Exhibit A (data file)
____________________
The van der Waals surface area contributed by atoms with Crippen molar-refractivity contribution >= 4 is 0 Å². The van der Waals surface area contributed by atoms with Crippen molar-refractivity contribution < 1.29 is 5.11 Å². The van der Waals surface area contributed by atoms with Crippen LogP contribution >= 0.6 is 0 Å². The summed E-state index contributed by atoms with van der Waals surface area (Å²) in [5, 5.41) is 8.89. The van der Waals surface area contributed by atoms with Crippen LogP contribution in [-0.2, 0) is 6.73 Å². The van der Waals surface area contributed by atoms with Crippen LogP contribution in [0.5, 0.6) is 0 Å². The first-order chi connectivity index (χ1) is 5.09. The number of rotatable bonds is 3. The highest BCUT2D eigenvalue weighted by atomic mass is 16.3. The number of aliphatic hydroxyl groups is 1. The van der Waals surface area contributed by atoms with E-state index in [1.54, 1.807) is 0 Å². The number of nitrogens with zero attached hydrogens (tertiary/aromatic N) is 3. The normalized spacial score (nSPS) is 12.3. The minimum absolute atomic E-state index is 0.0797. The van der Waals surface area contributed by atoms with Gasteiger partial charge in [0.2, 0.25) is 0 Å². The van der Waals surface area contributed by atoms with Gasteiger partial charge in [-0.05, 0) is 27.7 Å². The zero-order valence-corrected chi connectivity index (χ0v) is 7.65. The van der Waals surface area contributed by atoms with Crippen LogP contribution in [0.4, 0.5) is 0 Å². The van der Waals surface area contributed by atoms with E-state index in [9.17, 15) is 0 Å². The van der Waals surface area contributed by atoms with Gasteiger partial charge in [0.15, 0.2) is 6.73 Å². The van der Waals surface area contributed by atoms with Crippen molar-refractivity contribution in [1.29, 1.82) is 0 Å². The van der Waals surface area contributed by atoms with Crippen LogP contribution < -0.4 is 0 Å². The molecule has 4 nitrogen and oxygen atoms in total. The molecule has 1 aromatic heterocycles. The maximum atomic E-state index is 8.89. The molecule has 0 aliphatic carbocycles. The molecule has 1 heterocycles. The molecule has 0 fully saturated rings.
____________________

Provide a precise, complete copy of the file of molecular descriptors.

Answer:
The van der Waals surface area contributed by atoms with Crippen molar-refractivity contribution >= 4 is 0 Å². The van der Waals surface area contributed by atoms with Crippen molar-refractivity contribution < 1.29 is 5.11 Å². The van der Waals surface area contributed by atoms with Crippen LogP contribution >= 0.6 is 0 Å². The summed E-state index contributed by atoms with van der Waals surface area (Å²) in [5, 5.41) is 8.89. The van der Waals surface area contributed by atoms with Crippen LogP contribution in [-0.2, 0) is 6.73 Å². The van der Waals surface area contributed by atoms with Crippen LogP contribution in [0.5, 0.6) is 0 Å². The first-order chi connectivity index (χ1) is 5.09. The number of rotatable bonds is 3. The highest BCUT2D eigenvalue weighted by atomic mass is 16.3. The number of aliphatic hydroxyl groups is 1. The van der Waals surface area contributed by atoms with E-state index in [1.54, 1.807) is 0 Å². The number of nitrogens with zero attached hydrogens (tertiary/aromatic N) is 3. The normalized spacial score (nSPS) is 12.3. The minimum absolute atomic E-state index is 0.0797. The van der Waals surface area contributed by atoms with Gasteiger partial charge in [0.2, 0.25) is 0 Å². The van der Waals surface area contributed by atoms with Gasteiger partial charge in [-0.05, 0) is 27.7 Å². The zero-order valence-corrected chi connectivity index (χ0v) is 7.65. The van der Waals surface area contributed by atoms with Crippen LogP contribution in [0.4, 0.5) is 0 Å². The van der Waals surface area contributed by atoms with E-state index in [9.17, 15) is 0 Å². The van der Waals surface area contributed by atoms with Gasteiger partial charge in [0.15, 0.2) is 6.73 Å². The van der Waals surface area contributed by atoms with Crippen molar-refractivity contribution in [1.29, 1.82) is 0 Å². The van der Waals surface area contributed by atoms with Crippen LogP contribution < -0.4 is 0 Å². The molecule has 4 nitrogen and oxygen atoms in total. The molecule has 1 aromatic heterocycles. The maximum atomic E-state index is 8.89. The molecule has 0 aliphatic carbocycles. The molecule has 1 heterocycles. The molecule has 0 fully saturated rings.